Erik Johnson, RHP, Chicago White Sox
31.1 IP, 1.44 ERA, .165 BAA, 32/9 K/BB (5 GS)
Having left a lasting impression this spring in major league camp, Johnson has been on point with his four-pitch mix thus far. More specifically, the right-hander has been drawing countless whiffs with his plus slider—a pitch that’s essentially big-league ready. Last three starts: 21.1 IP, 12 H, 4 ER, 23/6 K/BB.
Burch Smith, RHP, San Diego Padres
26 IP, 1.38 ERA, .163 BAA, 31/4 K/BB (5 GS)
Another lesser-known pitching prospect deserving of more recognition, Smith put himself on the big-league radar last season by registering a 3.85 ERA and 137/27 K/BB over 128.2 innings in the California League. Despite moving up to Double-A for the first time, the soon-to-be 23-year-old has picked up where he left off last year.
Alex Meyer, RHP, Minnesota Twins
28 IP, 2.57 ERA, .248 BAA, 34/11 K/BB (5 GS)
At 6’9”, 220 pounds, there are very few pitchers with Myers’ size who are able to repeat their mechanics and showcase legitimate command. With two plus pitches and an approach that will continue to improve, expect the 23-year-old to make an impact in the major leagues this season.
Jose Ramirez, RHP, New York Yankees
9 IP, 0.00 ERA, .103 BAA, 12/2 K/BB (2 G/1 GS)
Coming off a breakout campaign at High-A Tampa in 2012, Ramirez has only appeared in two games so far this season. That being said, his effectiveness warrants a spot on this list.
Danny Salazar, RHP, Cleveland Indians
28.2 IP, 2.83 ERA, .202 BAA, 43/9 K/BB (6 GS)
One of my favorite under-the-radar pitching prospects, Salazar has the pure stuff to contribute (in some capacity) in the major leagues this season. Last three starts: 16 IP, 6 H, 0 ER, 30/4 K/BB.
Wacha Wacha Wacha
Michael Wacha, RHP, St. Louis Cardinals
29 IP, 1.86 ERA, .184 BAA, 15/11 K/BB (5 GS)
After a shaky first start for Triple-A Memphis, Wacha—who was sensational this spring in major league camp—has settled in and now impressed in four consecutive outings: 3-0, 25 IP, 14 H, 4 ER, 15/7 K/BB.
Jake Odorizzi, RHP, Tampa Bay Rays
27 IP, 3.33 ERA, .214 BAA, 36/9 K/BB (5 GS)
Odorizzi continues to make a strong case to be the first Rays’ pitching prospect to be recalled from the minors in the event of an opening in the starting rotation. His flyball tendencies will always be worrisome, but as long as he continues to miss bats, the right-hander should enjoy success in the major leagues.
Kyle Gibson, RHP, Minnesota Twins
27 IP, 3.33 ERA, .219 BAA, 26/9 K/BB (5 GS)
After failing to break camp in the Twins’ starting rotation, Gibson will likely receive an additional half season of experience at Triple-A before receiving an inevitable promotion. It could come earlier than expected too, as the 6’6” right-hander is fresh off his best start of the 2013 season: 6.2 IP, 2 H, 0 ER, 7/2 K/BB.
Mark Montgomery, RHP, New York Yankees
12 IP, 1.50 ERA, .175 BAA, 17/5 K/BB (7 G)
The second reliever to appear on this week's list, Montgomery throws sliders almost exclusively—as he should considering it grades as one of the best in the minor leagues. As you’ll soon witness once he’s promoted to the major leagues, it doesn’t feature traditional slider spin and bite; rather, it plays like a slider for about the first 58 feet before disappearing from the strike zone like a splitter. Simply put: It’s nasty and capable of retiring big-league hitters right now. What David Robertson is to the fastball, Montgomery is to the slider.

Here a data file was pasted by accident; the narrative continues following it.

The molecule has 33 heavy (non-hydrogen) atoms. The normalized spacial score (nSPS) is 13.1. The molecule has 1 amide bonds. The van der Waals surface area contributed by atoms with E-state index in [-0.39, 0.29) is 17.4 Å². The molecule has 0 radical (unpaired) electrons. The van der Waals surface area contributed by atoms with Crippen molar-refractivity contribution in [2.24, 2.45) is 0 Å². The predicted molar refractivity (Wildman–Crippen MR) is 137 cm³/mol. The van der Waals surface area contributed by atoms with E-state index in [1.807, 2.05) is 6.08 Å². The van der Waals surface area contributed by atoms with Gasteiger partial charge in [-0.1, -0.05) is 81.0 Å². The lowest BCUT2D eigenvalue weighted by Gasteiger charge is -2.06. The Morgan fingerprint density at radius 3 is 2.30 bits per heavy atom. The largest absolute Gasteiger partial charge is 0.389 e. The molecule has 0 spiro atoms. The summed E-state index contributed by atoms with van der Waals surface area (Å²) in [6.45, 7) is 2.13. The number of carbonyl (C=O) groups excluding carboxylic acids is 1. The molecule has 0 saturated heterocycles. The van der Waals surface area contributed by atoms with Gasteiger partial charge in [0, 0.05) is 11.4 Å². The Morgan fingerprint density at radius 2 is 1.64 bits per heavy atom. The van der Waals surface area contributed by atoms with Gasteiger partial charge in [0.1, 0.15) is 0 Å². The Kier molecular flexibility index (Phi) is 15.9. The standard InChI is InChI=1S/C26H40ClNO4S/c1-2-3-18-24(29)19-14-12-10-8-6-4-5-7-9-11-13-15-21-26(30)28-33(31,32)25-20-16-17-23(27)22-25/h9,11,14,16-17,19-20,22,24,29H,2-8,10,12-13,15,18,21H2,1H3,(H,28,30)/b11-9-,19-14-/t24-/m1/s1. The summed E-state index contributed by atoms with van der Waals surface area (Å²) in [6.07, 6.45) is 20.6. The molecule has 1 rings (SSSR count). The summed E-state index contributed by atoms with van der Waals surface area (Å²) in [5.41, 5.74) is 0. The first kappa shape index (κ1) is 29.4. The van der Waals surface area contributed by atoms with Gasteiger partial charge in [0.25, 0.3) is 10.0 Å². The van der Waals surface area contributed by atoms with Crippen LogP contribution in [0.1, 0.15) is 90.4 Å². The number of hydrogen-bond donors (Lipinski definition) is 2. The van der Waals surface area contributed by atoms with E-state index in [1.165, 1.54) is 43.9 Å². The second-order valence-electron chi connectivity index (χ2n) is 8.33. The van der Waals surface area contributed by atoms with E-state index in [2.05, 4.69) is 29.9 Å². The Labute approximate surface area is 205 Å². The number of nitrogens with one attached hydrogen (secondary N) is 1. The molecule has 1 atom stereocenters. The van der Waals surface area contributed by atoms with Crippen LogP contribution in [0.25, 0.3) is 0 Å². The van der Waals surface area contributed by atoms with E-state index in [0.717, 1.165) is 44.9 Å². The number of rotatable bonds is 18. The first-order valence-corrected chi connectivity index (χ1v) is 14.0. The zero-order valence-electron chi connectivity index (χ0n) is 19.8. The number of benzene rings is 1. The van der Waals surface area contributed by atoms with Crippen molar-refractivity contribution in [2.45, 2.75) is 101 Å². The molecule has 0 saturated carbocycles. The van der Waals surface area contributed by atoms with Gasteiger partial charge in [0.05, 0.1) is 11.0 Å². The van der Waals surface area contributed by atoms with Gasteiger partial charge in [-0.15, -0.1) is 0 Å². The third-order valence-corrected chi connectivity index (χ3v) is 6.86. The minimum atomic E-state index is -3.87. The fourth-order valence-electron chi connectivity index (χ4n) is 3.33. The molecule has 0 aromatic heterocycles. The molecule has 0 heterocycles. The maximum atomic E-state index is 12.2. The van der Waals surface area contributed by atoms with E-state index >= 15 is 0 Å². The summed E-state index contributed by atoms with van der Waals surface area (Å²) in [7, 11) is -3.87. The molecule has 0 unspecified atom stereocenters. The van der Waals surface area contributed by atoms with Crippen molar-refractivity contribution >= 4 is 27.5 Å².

Zack Wheeler, RHP, New York Mets
30 IP, 4.80 ERA, .263 BAA, 36/16 K/BB (6 GS)
Wheeler recently admitted that his adaptation to the hitter-friendly Pacific Coast League has not gone as smoothly as anticipated. And considering that he battled through multiple outings with a blister on his pitching hand, I’ll cut the Mets’ top prospect some slack for the unusually high walk and hit totals. The good news is that Wheeler seemingly righted the ship in his start on Tuesday, as the right-hander allowed one run on five hits over 6.2 innings. Meanwhile, his command and overall effectiveness was the best it’s been this season, as he tallied eight strikeouts compared to only one walk.
Tyler Skaggs, LHP, Arizona Diamondbacks
26.1 IP, 6.15 ERA, .269 BAA, 24/12 K/BB (5 GS)
After tossing six shutout innings to begin the 2013 season, Skaggs’ consistency has varied from start-to-start. His last four outings: 20.1 IP, 25 H, 18 ER, 20/9 K/BB.
Ethan Martin, RHP, Philadelphia Phillies
22.1 IP, 7.66 ERA, .244 BAA, 23/20 K/BB (5 GS)
Martin—I just learned that his middle name is actually “Cash”, so feel free to share that fun fact—has always been difficult to barrel and capable of missing bats, but his lack of control thus far has prevented the right-hander from working deep into games. Furthermore, over his last three starts, Martin has walked 14 batters in 13 innings.
James Paxton, LHP, Seattle Mariners
21 IP, 6.00 ERA, .306 BAA, 22/12 K/BB (5 GS)
Although he’s regarded as a notoriously slow starter, Paxton’s lack of control and command has always been problematic. He’s still missing bats with 22 strikeouts in 21 innings, but that’s about all the left-hander has had going for him thus far. I’ve said it before and I’ll say it again: Paxton will wind up in the bullpen.
Daniel Corcino, RHP, Cincinnati Reds
20 IP, 7.65 ERA, .333 BAA, 19/11 K/BB (5 G/4 GS)
After registering a 3.01 ERA last season in Double-A, the 22-year-old has been all over the place for Triple-A Louisville. However, Corcino may finally be turning the corner, as the right-hander allowed one earned run with five strikeouts over six innings in his last start.